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   Chapter 6 THE UNKNOWN

Winsome Winnie and other New Nonsense Novels By Stephen Leacock Characters: 2924

Updated: 2017-12-01 00:04

The scene is now shifted, sideways and forwards, so as to put it at Muddlenut Chase, and to make it a fortnight later than the events related in the last chapter.

Winnifred is now at the Chase as the guest of the Marquis and Marchioness. There her bruised soul finds peace.

The Chase itself was one of those typical country homes which are, or were till yesterday, the glory of England. The approach to the Chase lay through twenty miles of glorious forest, filled with fallow deer and wild bulls. The house itself, dating from the time of the Plantagenets, was surrounded by a moat covered with broad lilies and floating green scum. Magnificent peacocks sunned themselves on the terraces, while from the surrounding shrubberies there rose the soft murmur of doves, pigeons, bats, owls and partridges.

Here sat Winnifred Clair day after day upon the terrace recovering her strength, under the tender solicitude of the Marchioness.

Each day the girl urged upon her noble hostess the necessity of her departure. "Nay," said the Marchioness, with gentle insistence, "stay where you are. Your soul is bruised. You must rest."

"Alas," cried Winnifred, "who am I that I should rest? Alone, despised, buffeted by fate, what right have I to your kindness?"

"Miss Clair," replied the noble lady, "wait till you are stronger. There is something that I wish to say to you."

Then at last, one morning when Winnifred's temperature had fallen to ninety-ei

ght point three, the Marchioness spoke.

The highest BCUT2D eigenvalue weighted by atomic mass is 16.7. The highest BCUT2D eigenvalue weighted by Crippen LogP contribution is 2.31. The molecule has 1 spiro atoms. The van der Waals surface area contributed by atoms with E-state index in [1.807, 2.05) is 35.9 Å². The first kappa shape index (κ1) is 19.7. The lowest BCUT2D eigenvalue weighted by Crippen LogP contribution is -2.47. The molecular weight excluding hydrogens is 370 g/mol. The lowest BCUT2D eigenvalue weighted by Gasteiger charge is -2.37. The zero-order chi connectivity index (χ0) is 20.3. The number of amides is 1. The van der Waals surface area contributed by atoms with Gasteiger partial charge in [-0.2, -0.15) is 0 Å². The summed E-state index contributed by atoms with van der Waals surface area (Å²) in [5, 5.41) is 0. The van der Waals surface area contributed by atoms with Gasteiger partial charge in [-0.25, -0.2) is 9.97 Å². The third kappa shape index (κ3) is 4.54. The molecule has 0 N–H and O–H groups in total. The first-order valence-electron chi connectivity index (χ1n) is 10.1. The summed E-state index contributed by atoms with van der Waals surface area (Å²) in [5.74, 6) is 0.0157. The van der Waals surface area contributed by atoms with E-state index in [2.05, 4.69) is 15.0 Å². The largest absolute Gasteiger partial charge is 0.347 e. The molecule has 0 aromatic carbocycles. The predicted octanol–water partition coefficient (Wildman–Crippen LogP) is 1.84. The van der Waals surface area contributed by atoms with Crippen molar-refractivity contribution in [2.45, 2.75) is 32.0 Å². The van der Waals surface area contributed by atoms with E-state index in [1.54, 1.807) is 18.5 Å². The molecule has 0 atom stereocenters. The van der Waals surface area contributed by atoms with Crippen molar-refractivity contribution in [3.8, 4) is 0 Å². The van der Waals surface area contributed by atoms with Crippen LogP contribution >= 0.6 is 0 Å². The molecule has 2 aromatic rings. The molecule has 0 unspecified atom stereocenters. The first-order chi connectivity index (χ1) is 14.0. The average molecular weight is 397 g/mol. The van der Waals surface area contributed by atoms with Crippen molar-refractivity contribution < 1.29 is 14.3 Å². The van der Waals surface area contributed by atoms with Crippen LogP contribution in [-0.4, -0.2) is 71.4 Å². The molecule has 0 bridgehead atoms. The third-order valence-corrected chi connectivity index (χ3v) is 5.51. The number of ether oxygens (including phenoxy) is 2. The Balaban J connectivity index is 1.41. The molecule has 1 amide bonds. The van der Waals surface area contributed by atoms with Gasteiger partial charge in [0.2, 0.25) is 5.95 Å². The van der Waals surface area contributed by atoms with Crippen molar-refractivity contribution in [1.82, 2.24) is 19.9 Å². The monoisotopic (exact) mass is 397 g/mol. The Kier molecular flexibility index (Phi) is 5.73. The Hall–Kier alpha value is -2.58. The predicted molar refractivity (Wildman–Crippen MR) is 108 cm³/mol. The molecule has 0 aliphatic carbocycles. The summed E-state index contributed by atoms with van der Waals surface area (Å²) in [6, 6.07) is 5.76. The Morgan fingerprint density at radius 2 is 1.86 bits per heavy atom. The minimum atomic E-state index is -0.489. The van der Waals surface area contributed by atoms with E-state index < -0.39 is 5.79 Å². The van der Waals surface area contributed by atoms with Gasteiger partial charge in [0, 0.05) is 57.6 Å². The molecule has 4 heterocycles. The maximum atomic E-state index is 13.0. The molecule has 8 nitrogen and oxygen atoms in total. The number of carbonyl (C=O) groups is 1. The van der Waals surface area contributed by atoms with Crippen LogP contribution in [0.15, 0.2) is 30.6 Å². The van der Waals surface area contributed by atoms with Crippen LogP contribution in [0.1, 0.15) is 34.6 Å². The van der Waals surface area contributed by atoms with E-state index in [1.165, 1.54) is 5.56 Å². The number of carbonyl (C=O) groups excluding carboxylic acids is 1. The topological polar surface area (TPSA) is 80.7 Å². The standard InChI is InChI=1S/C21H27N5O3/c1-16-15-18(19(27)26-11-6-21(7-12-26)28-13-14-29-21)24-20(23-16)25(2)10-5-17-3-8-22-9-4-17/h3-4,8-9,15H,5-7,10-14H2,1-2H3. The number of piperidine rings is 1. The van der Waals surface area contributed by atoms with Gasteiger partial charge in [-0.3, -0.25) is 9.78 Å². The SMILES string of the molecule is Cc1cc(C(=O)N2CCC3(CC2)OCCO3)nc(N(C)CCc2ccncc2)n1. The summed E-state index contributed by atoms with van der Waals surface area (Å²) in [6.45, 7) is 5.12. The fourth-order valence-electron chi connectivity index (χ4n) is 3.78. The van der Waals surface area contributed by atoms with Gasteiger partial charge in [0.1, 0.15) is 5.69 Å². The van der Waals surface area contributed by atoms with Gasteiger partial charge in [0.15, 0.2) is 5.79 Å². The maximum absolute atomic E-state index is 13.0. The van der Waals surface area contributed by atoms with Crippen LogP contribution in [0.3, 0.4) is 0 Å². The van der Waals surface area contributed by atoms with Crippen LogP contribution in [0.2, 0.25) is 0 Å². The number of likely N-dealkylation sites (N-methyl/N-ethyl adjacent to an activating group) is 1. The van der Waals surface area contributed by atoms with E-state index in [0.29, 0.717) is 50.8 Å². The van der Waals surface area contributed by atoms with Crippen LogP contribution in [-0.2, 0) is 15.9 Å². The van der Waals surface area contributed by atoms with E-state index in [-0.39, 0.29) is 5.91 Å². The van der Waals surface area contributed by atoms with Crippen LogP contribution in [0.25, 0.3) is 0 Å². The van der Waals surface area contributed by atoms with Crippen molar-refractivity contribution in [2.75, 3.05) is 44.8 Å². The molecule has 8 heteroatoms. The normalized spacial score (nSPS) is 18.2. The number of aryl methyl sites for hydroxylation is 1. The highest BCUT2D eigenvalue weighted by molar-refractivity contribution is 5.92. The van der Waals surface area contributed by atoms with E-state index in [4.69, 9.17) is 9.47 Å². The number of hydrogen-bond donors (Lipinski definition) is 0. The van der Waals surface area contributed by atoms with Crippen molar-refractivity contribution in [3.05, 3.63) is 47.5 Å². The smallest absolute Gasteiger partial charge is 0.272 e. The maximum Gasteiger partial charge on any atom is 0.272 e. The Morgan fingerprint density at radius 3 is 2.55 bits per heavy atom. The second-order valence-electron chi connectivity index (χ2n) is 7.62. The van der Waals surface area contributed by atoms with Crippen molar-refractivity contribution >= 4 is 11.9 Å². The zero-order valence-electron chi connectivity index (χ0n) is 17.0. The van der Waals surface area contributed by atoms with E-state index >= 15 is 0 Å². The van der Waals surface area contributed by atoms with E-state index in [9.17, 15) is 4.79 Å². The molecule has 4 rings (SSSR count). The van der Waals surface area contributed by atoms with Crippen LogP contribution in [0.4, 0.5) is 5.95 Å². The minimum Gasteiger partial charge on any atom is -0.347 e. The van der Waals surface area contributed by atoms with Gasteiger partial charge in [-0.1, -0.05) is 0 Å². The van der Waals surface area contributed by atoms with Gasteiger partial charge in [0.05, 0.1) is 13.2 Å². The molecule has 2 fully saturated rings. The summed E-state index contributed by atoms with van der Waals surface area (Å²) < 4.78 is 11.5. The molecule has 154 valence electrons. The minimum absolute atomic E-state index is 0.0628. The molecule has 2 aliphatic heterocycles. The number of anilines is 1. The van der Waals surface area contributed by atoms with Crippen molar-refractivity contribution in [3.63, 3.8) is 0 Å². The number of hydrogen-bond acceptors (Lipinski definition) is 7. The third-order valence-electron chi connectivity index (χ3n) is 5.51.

"Miss Clair," she said, in a voice which throbbed with emotion, "Winnifred, if I may so call you, Lord Muddlenut and I have formed a plan for your future. It is our dearest wish that you should marry our son."

"Alas," cried Winnifred, while tears rose in her eyes, "it cannot be!"

"Say not so," cried the Marchioness. "Our son, Lord Mordaunt Muddlenut, is young, handsome, all that a girl could desire. After months of wandering he returns to us this morning. It is our dearest wish to see him married and established. We offer you his hand."

"Indeed," replied Winnifred, while her tears fell even more freely, "I seem to requite but ill the kindness that you show. Alas, my heart is no longer in my keeping."

"Where is it?" cried the Marchioness.

"It is another's. One whose very name I do not know holds it in his keeping."

But at this moment a blithe, gladsome step was heard upon the flagstones of the terrace. A manly, ringing voice, which sent a thrill to Winnifred's heart, cried "Mother!" and in another instant Lord Mordaunt Muddlenut, for he it was, had folded the Marchioness to his heart.

Winnifred rose, her heart beating wildly. One glance was enough. The newcomer, Lord Mordaunt, was none other than the Unknown, the Unaccountable, to whose protection she had twice owed her life.

With a wild cry Winnifred Clair leaped across the flagstones of the terrace and fled into the park.

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